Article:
They come from backgrounds more varied than the authors assumed. Many are teachers, more are from business, some worked in the public sector, for non-profits or unions. Not many, to their surprise, are political “lifers.” But no matter their calling, almost all are known and respected in their field, often in their community. They are used to being seen and treated as special. They are not used to being told what to do. Now they belong to a party. A party that stands for this, and never for that. A party that has no chance ahead of time to decide whether it stands for hundreds of other things that life, and political life, throws up. How many of us, as accountants or car dealers, know much about free trade with Colombia or mandatory sentences? Private sector companies with a roster of 160 (the number of seats the Conservative government now holds), or 99 (the NDP) or 35 (the Liberals) have a core business. Their employees may disagree internally about what that is, but then they decide. Those who do not agree leave, or work with others to achieve those goals and present a united front publicly. MPs seem not able to accept this. Yes, it is hard to support a position you do not believe in. Yes, it is embarrassing in front of neighbours and friends. Those used to calling their own shots do not like it when they have to decide with others on what those shots are, or when others call those shots for them. On questions like gun laws or same-sex marriage, MPs as citizens may have held strong vocal opinions for much of their lives. If their party decides a different way, do they go with the party, or as is said on Parliament Hill, do they “swallow themselves whole”? Loat and MacMillan seem sympathetic. The party, again, is the bogeyman.
To feel themselves more than just cogs in a large machine, MPs “freelance,” seeking out niches on issues they can make their own—in their own mind, and in the minds of their colleagues and constituents. The price of gas, ATM charges, the Armenian genocide. They sponsor private members’ bills that will never pass, that they know will never pass; but when it is hard to explain what they are doing to a constituent, or to themselves, such actions can be made to seem achievements.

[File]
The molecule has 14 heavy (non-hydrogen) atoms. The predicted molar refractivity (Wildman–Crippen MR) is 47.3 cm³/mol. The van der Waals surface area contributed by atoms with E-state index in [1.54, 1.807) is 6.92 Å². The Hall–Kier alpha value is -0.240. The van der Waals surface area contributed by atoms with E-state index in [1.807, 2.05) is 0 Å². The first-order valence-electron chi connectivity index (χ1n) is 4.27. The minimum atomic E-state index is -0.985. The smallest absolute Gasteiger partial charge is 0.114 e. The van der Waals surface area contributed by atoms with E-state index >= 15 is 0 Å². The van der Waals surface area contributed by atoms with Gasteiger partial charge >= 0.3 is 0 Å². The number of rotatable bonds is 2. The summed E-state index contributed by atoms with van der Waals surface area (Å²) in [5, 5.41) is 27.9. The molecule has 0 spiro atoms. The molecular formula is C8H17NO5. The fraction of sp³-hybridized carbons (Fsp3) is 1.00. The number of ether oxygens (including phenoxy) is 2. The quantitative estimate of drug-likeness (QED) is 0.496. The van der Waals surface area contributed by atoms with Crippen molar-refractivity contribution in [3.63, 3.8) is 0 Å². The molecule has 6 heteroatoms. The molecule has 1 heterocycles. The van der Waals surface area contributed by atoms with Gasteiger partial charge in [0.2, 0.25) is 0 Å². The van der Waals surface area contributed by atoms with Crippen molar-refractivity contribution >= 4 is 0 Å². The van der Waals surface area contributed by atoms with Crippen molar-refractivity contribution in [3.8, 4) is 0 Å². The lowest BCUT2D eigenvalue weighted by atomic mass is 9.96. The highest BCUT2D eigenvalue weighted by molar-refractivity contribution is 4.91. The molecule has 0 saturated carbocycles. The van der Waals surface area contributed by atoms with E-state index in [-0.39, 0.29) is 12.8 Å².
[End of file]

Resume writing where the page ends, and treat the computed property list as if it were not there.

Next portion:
Loat and MacMillan also relate MPs’ stories about House of Commons committees. Committees provide a chance for MPs to call expert witnesses, to ask them questions, to get into big issues deeply. Some MPs tell of their work that changed legislation or government direction. More tell of how, no matter how deep they delved, nothing changed. The government did what it wanted to do.
Loat and MacMillan are right. It would be good if newly elected MPs underwent a political “boot camp” to help them be more effective sooner at their new life. MPs’ skills can be better utilized. Committees can be more effective. They are also right that while Question Period arguably makes a government more accountable, inarguably it makes MPs look unserious, inane and worthy of disrespect.
The authors are wrong, however, about a point they make early, and often. “Ask people who work at demanding, stressful occupations,” they argue, “and many will say they could never do anything else. Doing what they do was a lifelong goal.” “Not the MPs we interviewed,” they say. These MPs planned on being teachers or business people or community workers. Not politicians. Even after they were elected most do not identify themselves as politicians. This must be because the public holds politicians in such low regard, the authors surmise (the only occupation held lower: internet bloggers in one poll they cite, psychics in another). These MPs insist on seeing themselves as “outsiders” to politics even as they are fully engaged in politics. This is “ludicrous,” say Loat and MacMillan. MPs need to change “the narratives they use to describe themselves.” If they do not believe in what they are doing, why should anybody believe in them?